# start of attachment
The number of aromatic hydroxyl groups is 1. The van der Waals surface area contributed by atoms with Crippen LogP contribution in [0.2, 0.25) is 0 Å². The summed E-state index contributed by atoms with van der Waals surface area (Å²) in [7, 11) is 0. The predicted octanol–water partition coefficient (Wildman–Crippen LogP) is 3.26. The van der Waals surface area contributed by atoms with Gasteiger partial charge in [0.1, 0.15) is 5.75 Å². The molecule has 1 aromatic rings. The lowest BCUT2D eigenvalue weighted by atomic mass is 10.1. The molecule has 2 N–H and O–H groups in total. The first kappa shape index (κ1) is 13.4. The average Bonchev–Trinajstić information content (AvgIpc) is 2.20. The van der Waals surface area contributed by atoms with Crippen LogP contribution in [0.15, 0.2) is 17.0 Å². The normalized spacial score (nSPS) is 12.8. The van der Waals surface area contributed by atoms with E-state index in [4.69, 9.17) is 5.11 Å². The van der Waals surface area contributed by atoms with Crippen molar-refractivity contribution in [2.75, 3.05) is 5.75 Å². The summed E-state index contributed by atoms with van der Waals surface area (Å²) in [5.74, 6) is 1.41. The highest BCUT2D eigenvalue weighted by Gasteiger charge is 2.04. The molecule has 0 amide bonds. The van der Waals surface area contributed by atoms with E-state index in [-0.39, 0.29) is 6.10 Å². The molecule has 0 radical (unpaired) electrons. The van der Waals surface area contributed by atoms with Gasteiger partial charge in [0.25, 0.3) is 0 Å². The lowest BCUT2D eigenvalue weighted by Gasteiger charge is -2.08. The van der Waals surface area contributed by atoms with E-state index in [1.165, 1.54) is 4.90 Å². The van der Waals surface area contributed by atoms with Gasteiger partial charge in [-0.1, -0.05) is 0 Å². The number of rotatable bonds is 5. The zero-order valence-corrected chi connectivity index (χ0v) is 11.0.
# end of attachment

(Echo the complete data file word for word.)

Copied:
The number of aromatic hydroxyl groups is 1. The van der Waals surface area contributed by atoms with Crippen LogP contribution in [0.2, 0.25) is 0 Å². The summed E-state index contributed by atoms with van der Waals surface area (Å²) in [7, 11) is 0. The predicted octanol–water partition coefficient (Wildman–Crippen LogP) is 3.26. The van der Waals surface area contributed by atoms with Gasteiger partial charge in [0.1, 0.15) is 5.75 Å². The molecule has 1 aromatic rings. The lowest BCUT2D eigenvalue weighted by atomic mass is 10.1. The molecule has 2 N–H and O–H groups in total. The first kappa shape index (κ1) is 13.4. The average Bonchev–Trinajstić information content (AvgIpc) is 2.20. The van der Waals surface area contributed by atoms with Crippen LogP contribution in [0.15, 0.2) is 17.0 Å². The normalized spacial score (nSPS) is 12.8. The van der Waals surface area contributed by atoms with E-state index in [4.69, 9.17) is 5.11 Å². The van der Waals surface area contributed by atoms with Crippen molar-refractivity contribution in [2.75, 3.05) is 5.75 Å². The summed E-state index contributed by atoms with van der Waals surface area (Å²) in [5.74, 6) is 1.41. The highest BCUT2D eigenvalue weighted by Gasteiger charge is 2.04. The molecule has 0 amide bonds. The van der Waals surface area contributed by atoms with E-state index in [-0.39, 0.29) is 6.10 Å². The molecule has 0 radical (unpaired) electrons. The van der Waals surface area contributed by atoms with Gasteiger partial charge in [0.25, 0.3) is 0 Å². The lowest BCUT2D eigenvalue weighted by Gasteiger charge is -2.08. The van der Waals surface area contributed by atoms with E-state index in [1.165, 1.54) is 4.90 Å². The van der Waals surface area contributed by atoms with Gasteiger partial charge in [-0.1, -0.05) is 0 Å². The number of rotatable bonds is 5. The zero-order valence-corrected chi connectivity index (χ0v) is 11.0.